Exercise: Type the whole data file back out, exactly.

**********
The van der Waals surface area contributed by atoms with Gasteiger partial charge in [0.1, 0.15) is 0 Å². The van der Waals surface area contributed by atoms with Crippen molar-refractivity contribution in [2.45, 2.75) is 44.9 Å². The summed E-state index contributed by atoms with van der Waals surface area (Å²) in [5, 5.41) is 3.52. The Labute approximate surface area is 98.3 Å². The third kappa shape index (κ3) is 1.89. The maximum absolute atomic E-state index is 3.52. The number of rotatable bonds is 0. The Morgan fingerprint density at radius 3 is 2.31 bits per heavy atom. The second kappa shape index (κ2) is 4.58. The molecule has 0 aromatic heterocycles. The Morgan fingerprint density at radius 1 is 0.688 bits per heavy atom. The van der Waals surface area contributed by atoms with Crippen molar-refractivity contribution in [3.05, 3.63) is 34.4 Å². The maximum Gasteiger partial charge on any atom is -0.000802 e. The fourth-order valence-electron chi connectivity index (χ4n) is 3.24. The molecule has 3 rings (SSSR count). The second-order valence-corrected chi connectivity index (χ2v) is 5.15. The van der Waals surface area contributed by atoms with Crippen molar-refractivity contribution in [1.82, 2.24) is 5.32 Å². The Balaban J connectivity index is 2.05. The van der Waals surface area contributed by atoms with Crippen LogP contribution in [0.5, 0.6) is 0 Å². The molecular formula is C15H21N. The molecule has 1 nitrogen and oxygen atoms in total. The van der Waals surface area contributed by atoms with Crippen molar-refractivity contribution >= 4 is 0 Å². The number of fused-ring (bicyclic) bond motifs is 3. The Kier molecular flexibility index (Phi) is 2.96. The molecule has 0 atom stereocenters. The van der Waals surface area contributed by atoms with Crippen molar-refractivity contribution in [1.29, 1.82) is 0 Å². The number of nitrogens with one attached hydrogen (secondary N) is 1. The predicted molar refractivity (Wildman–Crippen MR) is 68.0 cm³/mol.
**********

The van der Waals surface area contributed by atoms with Gasteiger partial charge in [0.1, 0.15) is 0 Å². The van der Waals surface area contributed by atoms with Crippen molar-refractivity contribution in [2.45, 2.75) is 44.9 Å². The summed E-state index contributed by atoms with van der Waals surface area (Å²) in [5, 5.41) is 3.52. The Labute approximate surface area is 98.3 Å². The third kappa shape index (κ3) is 1.89. The maximum absolute atomic E-state index is 3.52. The number of rotatable bonds is 0. The Morgan fingerprint density at radius 3 is 2.31 bits per heavy atom. The second kappa shape index (κ2) is 4.58. The molecule has 0 aromatic heterocycles. The Morgan fingerprint density at radius 1 is 0.688 bits per heavy atom. The van der Waals surface area contributed by atoms with Crippen molar-refractivity contribution in [3.05, 3.63) is 34.4 Å². The maximum Gasteiger partial charge on any atom is -0.000802 e. The fourth-order valence-electron chi connectivity index (χ4n) is 3.24. The molecule has 3 rings (SSSR count). The second-order valence-corrected chi connectivity index (χ2v) is 5.15. The van der Waals surface area contributed by atoms with Crippen molar-refractivity contribution in [1.82, 2.24) is 5.32 Å². The Balaban J connectivity index is 2.05. The van der Waals surface area contributed by atoms with Crippen LogP contribution in [0.5, 0.6) is 0 Å². The molecular formula is C15H21N. The molecule has 1 nitrogen and oxygen atoms in total. The van der Waals surface area contributed by atoms with Crippen molar-refractivity contribution >= 4 is 0 Å². The number of fused-ring (bicyclic) bond motifs is 3. The Kier molecular flexibility index (Phi) is 2.96. The molecule has 0 atom stereocenters. The van der Waals surface area contributed by atoms with Crippen molar-refractivity contribution in [1.29, 1.82) is 0 Å². The number of nitrogens with one attached hydrogen (secondary N) is 1. The predicted molar refractivity (Wildman–Crippen MR) is 68.0 cm³/mol.